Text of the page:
‘Do you guys realize that your school is one of the worst in the country? No student from this school has gained admission to a good university in the past 15 years.’
There was a disgruntled murmur from the class, and then a girl held up her hand,
‘My brother attended this school, and he gained admission to The Faith and Glory University in the township’, she asserted proudly.
The teacher stared at the girl briefly; a fleeting sad expression crossed his face. All the students stared back at him, eye brows raised at various degrees of elevation.
He shook his head, ‘The Faith and Glory is not a real university.’
That provoked a scandalised gasp from the entire class. Faith and Glory was one of the most popular universities in the district. It was established by the founder of the Terbanacle Pentecostal church. Evangelism was probably the only thriving enterprise in the whole country, and small-time, self-styled pastors were making a killing, peddling faith and feel-good succour to ignorant people who saw no other way out of their poverty and misery. And the extremely successful ones among the evangelists got to establish their own universities.
‘I can assure you,’ the teacher continued, ‘nowhere else on this planet, apart from the Republic of Malaria, will any company or institution accept a certificate from a university like Faith and Glory.’
‘Well,’ another student asked, once the stunned class had recovered, ‘What about Aliyu Baba University?’
Mr. Oriola sighed and shook his head once again.
‘Real universities are never named after fraudulent politicians. Look, you guys need to think carefully about the universities you want to attend. Don’t limit your dreams to the garbage that is served by your incompetent leaders. I know that it is going to be very difficult, but if you guys are going to survive, you have to dream yourselves out of the bottomless pit of poverty that has been dug for you, and is still being dug for you, by your dear greedy and corrupt politicians and government officials. You must dream of international universities like Cambridge, Harvard, and Princeton. It’s just as much your entitlement as the children of the politicians who are regularly sent to study abroad.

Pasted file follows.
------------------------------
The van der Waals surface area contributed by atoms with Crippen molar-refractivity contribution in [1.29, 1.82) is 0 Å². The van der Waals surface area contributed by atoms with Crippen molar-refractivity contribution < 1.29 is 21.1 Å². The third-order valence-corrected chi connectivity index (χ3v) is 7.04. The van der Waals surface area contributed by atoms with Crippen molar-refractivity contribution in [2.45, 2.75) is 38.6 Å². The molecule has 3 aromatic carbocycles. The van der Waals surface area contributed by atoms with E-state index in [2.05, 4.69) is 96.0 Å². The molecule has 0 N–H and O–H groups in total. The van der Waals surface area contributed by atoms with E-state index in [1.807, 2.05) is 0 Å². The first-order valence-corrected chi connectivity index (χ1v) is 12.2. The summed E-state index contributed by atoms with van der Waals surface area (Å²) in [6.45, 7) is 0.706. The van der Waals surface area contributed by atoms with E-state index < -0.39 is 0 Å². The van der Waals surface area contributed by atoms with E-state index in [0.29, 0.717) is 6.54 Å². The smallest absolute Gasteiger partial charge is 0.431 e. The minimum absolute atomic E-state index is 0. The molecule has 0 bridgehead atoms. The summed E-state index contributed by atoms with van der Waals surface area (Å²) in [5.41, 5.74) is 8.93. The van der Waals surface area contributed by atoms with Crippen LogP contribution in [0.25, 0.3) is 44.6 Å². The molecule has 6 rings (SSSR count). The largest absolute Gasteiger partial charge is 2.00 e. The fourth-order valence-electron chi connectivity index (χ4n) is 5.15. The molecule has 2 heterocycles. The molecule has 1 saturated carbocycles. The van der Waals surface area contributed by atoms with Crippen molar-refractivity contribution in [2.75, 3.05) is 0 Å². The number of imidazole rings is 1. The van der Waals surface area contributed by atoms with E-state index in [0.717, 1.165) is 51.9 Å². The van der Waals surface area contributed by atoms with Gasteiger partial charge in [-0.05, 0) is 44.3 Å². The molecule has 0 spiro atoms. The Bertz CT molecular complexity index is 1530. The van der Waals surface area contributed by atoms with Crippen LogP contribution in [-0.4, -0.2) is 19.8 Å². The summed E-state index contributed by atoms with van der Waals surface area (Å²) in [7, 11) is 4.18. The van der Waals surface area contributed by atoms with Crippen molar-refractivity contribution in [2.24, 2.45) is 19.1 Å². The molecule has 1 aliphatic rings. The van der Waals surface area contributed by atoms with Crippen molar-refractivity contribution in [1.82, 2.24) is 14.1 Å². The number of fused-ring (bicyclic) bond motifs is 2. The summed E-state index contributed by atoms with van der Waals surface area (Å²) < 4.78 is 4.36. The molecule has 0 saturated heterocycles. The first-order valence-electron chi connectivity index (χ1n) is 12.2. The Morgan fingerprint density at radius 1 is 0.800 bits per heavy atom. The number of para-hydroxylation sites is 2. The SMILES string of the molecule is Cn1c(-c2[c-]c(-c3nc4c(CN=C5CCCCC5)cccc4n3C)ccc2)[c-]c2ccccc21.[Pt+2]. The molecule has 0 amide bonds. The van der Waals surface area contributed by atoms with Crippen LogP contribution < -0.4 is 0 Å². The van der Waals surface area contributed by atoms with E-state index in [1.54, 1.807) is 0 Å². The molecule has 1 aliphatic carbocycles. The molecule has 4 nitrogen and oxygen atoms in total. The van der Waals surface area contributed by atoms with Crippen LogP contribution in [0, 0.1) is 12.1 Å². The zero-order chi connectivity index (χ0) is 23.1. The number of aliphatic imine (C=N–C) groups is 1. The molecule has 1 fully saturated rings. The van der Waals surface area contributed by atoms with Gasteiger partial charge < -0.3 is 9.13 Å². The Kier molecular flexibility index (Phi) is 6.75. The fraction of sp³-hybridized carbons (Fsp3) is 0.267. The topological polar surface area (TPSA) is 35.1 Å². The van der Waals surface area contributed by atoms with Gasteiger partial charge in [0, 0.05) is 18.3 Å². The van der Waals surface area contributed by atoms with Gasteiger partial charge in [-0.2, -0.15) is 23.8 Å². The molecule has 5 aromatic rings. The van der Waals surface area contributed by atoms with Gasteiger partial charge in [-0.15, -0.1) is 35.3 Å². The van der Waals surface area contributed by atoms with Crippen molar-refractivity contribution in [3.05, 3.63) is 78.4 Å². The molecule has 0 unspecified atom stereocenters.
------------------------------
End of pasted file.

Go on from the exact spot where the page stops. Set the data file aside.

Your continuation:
Three days to the community meeting and the rumours mills were revolving at their most vigorous; the new teacher was going back to the UK. His wife had finally run out of patience and demanded that if he did not come at once, she would be serving him with an immediate divorce.
Also, preparations for the Councillor’s visit were at top gear, although many people were talking about the community meeting. The chiefs had joked about it in their gatherings and the elders had a hearty long laugh. Who did he think he was, calling a community meeting without involving them - and, of all days - on the same day as the regional councillor’s day?
Whispers and mutterings ricocheted along the village paths and house corridors. They’d all received Mr Oriola’s invitation, and some of the villagers thought the purpose was sound, and the course was just. It was for the good of the village.
Some of them tried to get the teacher to change the date of the meeting, saying that they’d be sure to attend if he did so. After all, the welcome gathering was going to be grander, and there’d be food and drink at the welcome fete, but he wasn’t going to provide any refreshments at his meeting.
‘It’s OK’, he replied, ‘of course, I will be hugely disappointed if no one attends, but that won’t be the end of the world. It will only teach me where your priorities lie and make it easier for me to decide whether to go back and live abroad.’
On the eve of the meeting day, in the assembly, Mr Stevens, the principal asked the pupils to remind their parents about the meeting. However, he also mentioned the councillor’s visit and advised the students to of be their best behaviour on the day.
I was one of the twelve ushers appointed by the new teacher to show the guests to the meeting hall. We all reported at the school premises at 3:30pm in our spritely, pressed school uniform, looking smarter than we’d ever looked. We could hear the buzz on the street as people moved around in their final preparation to receive the Regional Councillor. At 4:30pm, which was the time of the meeting, only three people had been ushered to the hall where the teacher was waiting. Grandpa was one of those early guests.
Mr Oriola had set up some displays with maps and drawings, showing some of his ideas. He paced up and down the back of the hall with a deep, contemplative, scowl.
At about 5pm, we heard cheering noises in the street, which meant that the councillor had arrived. By that time, it was almost obvious that the meeting was a resounding flop, and we were expecting soon that the teacher would tell us to go home. I felt terribly sorry for him and genuinely sad for my people.
But something strange began to happen. The noise grew louder, and an unexpected mob arrived at the school gate. Within a short time, an endless flow of babbling villagers proceeded up to the school hall. The entire assembly hall was packed to the rafters. People stood outside, listening to the proceedings of the meeting, bellowed out through a megaphone. All the old men and women had something to say, and each one was cheered loudly at the end their speech. The whole thing went on late into the night.
That event was a landmark in the history of the village. For me it was a day never to be forgotten, when the extraordinary man who put me on the path to a successful career as a doctor, unwittingly set himself on course to replace the Regional Councillor who had failed to turn up that day but sent his junior assistant instead.